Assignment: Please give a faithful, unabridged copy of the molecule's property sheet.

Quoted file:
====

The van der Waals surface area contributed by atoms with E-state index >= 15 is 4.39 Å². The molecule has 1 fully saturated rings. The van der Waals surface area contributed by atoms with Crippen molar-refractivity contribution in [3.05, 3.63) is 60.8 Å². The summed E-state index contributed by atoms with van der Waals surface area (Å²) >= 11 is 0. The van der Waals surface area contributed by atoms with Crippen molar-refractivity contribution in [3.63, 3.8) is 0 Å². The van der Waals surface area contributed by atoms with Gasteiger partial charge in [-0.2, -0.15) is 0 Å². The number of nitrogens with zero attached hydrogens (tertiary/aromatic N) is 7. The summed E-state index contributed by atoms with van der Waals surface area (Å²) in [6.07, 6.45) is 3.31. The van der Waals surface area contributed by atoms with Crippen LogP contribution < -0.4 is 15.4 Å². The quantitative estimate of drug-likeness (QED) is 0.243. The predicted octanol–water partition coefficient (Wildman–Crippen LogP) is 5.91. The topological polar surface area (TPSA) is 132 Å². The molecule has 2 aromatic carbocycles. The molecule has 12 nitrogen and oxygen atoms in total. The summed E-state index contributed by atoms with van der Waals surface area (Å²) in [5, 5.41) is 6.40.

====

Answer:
The van der Waals surface area contributed by atoms with E-state index >= 15 is 4.39 Å². The molecule has 1 fully saturated rings. The van der Waals surface area contributed by atoms with Crippen molar-refractivity contribution in [3.05, 3.63) is 60.8 Å². The summed E-state index contributed by atoms with van der Waals surface area (Å²) >= 11 is 0. The van der Waals surface area contributed by atoms with Crippen molar-refractivity contribution in [3.63, 3.8) is 0 Å². The van der Waals surface area contributed by atoms with Gasteiger partial charge in [-0.2, -0.15) is 0 Å². The number of nitrogens with zero attached hydrogens (tertiary/aromatic N) is 7. The summed E-state index contributed by atoms with van der Waals surface area (Å²) in [6.07, 6.45) is 3.31. The van der Waals surface area contributed by atoms with Crippen LogP contribution < -0.4 is 15.4 Å². The quantitative estimate of drug-likeness (QED) is 0.243. The predicted octanol–water partition coefficient (Wildman–Crippen LogP) is 5.91. The topological polar surface area (TPSA) is 132 Å². The molecule has 2 aromatic carbocycles. The molecule has 12 nitrogen and oxygen atoms in total. The summed E-state index contributed by atoms with van der Waals surface area (Å²) in [5, 5.41) is 6.40.